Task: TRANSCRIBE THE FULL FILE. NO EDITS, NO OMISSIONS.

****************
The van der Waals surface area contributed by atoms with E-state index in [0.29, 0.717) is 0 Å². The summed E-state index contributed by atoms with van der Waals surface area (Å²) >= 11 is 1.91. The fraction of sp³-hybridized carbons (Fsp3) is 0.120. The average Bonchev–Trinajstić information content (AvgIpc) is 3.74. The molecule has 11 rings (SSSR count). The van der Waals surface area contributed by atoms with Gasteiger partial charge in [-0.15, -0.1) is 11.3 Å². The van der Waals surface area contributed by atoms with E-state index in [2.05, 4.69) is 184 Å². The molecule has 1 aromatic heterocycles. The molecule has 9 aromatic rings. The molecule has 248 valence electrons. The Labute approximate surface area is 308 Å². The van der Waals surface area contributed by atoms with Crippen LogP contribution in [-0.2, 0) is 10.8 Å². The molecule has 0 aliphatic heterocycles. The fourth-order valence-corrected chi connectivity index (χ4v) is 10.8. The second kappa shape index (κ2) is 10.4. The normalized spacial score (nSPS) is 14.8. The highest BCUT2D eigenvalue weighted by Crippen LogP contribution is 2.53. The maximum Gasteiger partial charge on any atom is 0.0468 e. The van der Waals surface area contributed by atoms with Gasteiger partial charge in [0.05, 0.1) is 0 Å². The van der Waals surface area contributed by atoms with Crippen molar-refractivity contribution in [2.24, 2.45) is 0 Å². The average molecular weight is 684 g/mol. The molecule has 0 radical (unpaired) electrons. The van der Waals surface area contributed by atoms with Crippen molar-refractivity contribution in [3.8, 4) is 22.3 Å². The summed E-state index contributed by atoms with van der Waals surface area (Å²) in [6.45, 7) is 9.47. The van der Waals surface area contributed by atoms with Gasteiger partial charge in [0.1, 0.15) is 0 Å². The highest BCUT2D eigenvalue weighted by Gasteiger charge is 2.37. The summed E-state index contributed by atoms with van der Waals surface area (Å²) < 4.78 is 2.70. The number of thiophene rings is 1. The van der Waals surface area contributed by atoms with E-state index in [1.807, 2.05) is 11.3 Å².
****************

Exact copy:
The van der Waals surface area contributed by atoms with E-state index in [0.29, 0.717) is 0 Å². The summed E-state index contributed by atoms with van der Waals surface area (Å²) >= 11 is 1.91. The fraction of sp³-hybridized carbons (Fsp3) is 0.120. The average Bonchev–Trinajstić information content (AvgIpc) is 3.74. The molecule has 11 rings (SSSR count). The van der Waals surface area contributed by atoms with Gasteiger partial charge in [-0.15, -0.1) is 11.3 Å². The van der Waals surface area contributed by atoms with E-state index in [2.05, 4.69) is 184 Å². The molecule has 1 aromatic heterocycles. The molecule has 9 aromatic rings. The molecule has 248 valence electrons. The Labute approximate surface area is 308 Å². The van der Waals surface area contributed by atoms with Crippen LogP contribution in [-0.2, 0) is 10.8 Å². The molecule has 0 aliphatic heterocycles. The fourth-order valence-corrected chi connectivity index (χ4v) is 10.8. The second kappa shape index (κ2) is 10.4. The normalized spacial score (nSPS) is 14.8. The highest BCUT2D eigenvalue weighted by Crippen LogP contribution is 2.53. The maximum Gasteiger partial charge on any atom is 0.0468 e. The van der Waals surface area contributed by atoms with Gasteiger partial charge in [0.05, 0.1) is 0 Å². The van der Waals surface area contributed by atoms with Crippen molar-refractivity contribution in [2.24, 2.45) is 0 Å². The average molecular weight is 684 g/mol. The molecule has 0 radical (unpaired) electrons. The van der Waals surface area contributed by atoms with Crippen molar-refractivity contribution in [3.8, 4) is 22.3 Å². The summed E-state index contributed by atoms with van der Waals surface area (Å²) in [6.45, 7) is 9.47. The van der Waals surface area contributed by atoms with Gasteiger partial charge in [0.1, 0.15) is 0 Å². The highest BCUT2D eigenvalue weighted by Gasteiger charge is 2.37. The summed E-state index contributed by atoms with van der Waals surface area (Å²) < 4.78 is 2.70. The number of thiophene rings is 1. The van der Waals surface area contributed by atoms with E-state index in [1.807, 2.05) is 11.3 Å².